Despite its name, an earwig is not a toupee for people with unsightly ears. Rather, it gets the name from the belief they tunnel in through the ear canal and into the brain. It has what appears to be a double-sided body, with large pincers on one end that look as sinister as a bear trap. While not the best-looking pest to be found in the garden (or an ear), thankfully they remain largely hidden under bricks or pots and will only come out under the cover of darkness.

While there are a number of earwig varieties that roam the garden, few do any damage in the veggie patch. They prefer to snack on other insects or dead and decaying plant matter, and it is only the introduced European earwig that sometimes turns its attention on your young seedlings.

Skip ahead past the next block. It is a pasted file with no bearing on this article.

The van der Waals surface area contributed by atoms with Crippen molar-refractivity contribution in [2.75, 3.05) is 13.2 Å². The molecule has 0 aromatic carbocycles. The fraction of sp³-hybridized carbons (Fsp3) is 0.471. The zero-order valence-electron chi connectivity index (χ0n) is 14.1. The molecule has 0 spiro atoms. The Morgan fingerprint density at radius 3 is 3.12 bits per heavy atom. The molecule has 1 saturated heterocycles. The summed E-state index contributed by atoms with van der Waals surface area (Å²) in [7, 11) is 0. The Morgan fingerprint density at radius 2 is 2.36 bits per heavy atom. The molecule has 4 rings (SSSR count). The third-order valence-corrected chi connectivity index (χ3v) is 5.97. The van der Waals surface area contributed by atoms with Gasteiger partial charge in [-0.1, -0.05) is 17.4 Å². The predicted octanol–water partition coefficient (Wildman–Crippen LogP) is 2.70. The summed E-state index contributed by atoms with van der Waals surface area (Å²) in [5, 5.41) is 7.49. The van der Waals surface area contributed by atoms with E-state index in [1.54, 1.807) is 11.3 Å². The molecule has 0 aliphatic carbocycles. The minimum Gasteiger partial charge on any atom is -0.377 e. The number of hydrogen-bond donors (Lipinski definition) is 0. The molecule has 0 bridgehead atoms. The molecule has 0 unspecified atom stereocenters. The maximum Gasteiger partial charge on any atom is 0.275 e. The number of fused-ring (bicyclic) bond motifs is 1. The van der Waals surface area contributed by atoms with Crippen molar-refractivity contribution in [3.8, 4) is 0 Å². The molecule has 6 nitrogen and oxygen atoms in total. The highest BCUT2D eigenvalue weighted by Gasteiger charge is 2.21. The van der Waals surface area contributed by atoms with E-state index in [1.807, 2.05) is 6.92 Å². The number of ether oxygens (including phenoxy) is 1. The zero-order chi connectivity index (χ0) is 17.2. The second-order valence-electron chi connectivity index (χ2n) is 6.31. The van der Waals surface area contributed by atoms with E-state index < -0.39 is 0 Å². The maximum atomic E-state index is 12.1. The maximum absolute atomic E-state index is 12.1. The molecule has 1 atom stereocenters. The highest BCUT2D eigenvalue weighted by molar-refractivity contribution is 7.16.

An earwig is usually more of a friend than a foe, helping control aphid numbers among others.

Optimal Conditions

Wet, cooler conditions, when there is a lot of dead or decomposing materials for them to feast on


Irregular holes and jagged edges on the edge of leafy green foliage, in particular that of lettuce and flowers


Keep your garden hygienic as the main food for earwigs is dead or decomposing plant matter.


Damage is usually minimal and semi-mature plants will have enough foliage that they won’t make much of an impact. If you notice damage on your younger seedlings, collars around them will offer protection.


You can make pit traps using olive or vegetable oil and soy sauce. Use a plastic container and add equal parts of the two ingredients, securing a lid that has been punched with holes – roughly 5–10 mm - in diameter. Bury the container in the soil near where you’ve noticed damage, leaving the lid at ground level. The soy sauce attracts the earwigs, and the oil prevents them from escaping.

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